How focusing on process (not outcome) improves performance
US top marathon runner Desi Linden in a recent interview explained her 2018 win in the Boston marathon. That year she felt weak, certainly not capable of winning. The weather was awful, she ran to survive. At that moment, she recalled, the words of her former college coach.
Before race meets, he only asked for her team members to be READY. That was different from how they felt (and talk about all the feelings that were bothering them). She and her teammates learned not to focus on their self-talk. Just to confirm that they were race ready. Race ready can also be lawyers, professionals and business owners I would say.
What is readiness
This made me think about performance in normal life. I certainly see the parallel. When you step into the game, the podium or arena you will often feel anxiety, stress, feel worried.
It is normal; saying counter-productive things to ourself. When preparing for an important presentation, a talk before an audience, going into negotiations – depending on how serious, the situation is a voice will say: ‘Is it really me who should do this? Why would people believe me? ‘I don’t feel well’.
According to Desi, if you have prepared for months for a top performance – as top athletes know – you will have the skills, knowledge and practice under your belt. All you need to do is show up. Despite all these doubts, feelings and counter productive ways that mess with our minds.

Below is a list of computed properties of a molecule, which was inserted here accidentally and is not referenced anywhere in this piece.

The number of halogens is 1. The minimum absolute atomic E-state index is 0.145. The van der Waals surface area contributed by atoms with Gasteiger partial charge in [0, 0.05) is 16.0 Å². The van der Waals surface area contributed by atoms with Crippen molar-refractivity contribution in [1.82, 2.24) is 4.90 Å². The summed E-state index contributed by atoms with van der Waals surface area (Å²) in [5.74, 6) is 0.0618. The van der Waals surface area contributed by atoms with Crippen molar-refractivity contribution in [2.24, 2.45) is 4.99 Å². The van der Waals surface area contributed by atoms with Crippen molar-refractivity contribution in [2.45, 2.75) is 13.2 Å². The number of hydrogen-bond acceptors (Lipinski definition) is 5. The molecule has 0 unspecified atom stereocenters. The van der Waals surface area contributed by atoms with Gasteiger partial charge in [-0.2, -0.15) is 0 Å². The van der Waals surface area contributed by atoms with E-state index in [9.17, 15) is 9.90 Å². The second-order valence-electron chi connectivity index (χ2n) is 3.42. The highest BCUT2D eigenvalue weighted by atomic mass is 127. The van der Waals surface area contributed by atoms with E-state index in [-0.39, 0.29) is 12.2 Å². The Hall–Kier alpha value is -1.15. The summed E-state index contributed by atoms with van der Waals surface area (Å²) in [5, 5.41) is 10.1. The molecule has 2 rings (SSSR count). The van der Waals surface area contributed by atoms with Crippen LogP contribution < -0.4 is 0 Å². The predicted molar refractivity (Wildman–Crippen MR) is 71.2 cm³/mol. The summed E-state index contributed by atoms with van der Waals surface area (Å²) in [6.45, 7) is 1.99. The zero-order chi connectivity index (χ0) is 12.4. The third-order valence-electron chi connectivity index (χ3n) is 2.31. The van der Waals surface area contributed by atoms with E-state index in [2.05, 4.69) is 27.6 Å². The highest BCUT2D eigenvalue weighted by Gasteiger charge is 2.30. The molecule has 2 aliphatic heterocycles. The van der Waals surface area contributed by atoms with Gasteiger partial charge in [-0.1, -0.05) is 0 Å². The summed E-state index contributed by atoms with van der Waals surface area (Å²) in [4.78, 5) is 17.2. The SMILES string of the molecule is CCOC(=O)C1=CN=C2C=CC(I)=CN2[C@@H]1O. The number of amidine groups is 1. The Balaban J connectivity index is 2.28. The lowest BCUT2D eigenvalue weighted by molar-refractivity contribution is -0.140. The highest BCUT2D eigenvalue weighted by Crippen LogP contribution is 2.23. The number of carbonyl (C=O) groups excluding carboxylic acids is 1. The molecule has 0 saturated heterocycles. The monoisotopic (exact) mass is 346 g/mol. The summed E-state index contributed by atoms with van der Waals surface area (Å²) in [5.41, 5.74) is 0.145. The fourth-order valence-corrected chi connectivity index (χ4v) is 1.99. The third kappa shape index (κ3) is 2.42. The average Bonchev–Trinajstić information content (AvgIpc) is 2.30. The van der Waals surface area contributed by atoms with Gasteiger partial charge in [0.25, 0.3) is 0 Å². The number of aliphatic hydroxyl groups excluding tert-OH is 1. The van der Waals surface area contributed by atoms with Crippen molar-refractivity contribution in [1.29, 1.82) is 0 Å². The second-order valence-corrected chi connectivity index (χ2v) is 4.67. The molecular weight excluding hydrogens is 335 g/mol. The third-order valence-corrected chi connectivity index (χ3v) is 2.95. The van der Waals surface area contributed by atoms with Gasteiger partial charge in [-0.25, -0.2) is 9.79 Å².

So how did she fix it: focus on the task at hand
She made herself going back to the basics. She limited herself to only to focus on her tasks for the race. In sports psychology, this is called focusing on the process – instead of the outcome. For her that meant to focus on just joining the next little group of runners 50 meter in the race, or defend her position, eat a gel etc. Not more!
Once she caught up to them, there was the next task waiting.
She did not focus on her lousy physical feeling, the rain, the other runners who were doing fine – once she reached the little goal she felt she accomplished something. And moved on. Ticking one goal, then the next. Etcetera.
It paid off. She won the Boston Marathon in 2hr 39min 54sec, despite feeling awful for most of the duration of the race. Listen to the full interview here.
In my business coaching I focus on self-talk and how to manage it.
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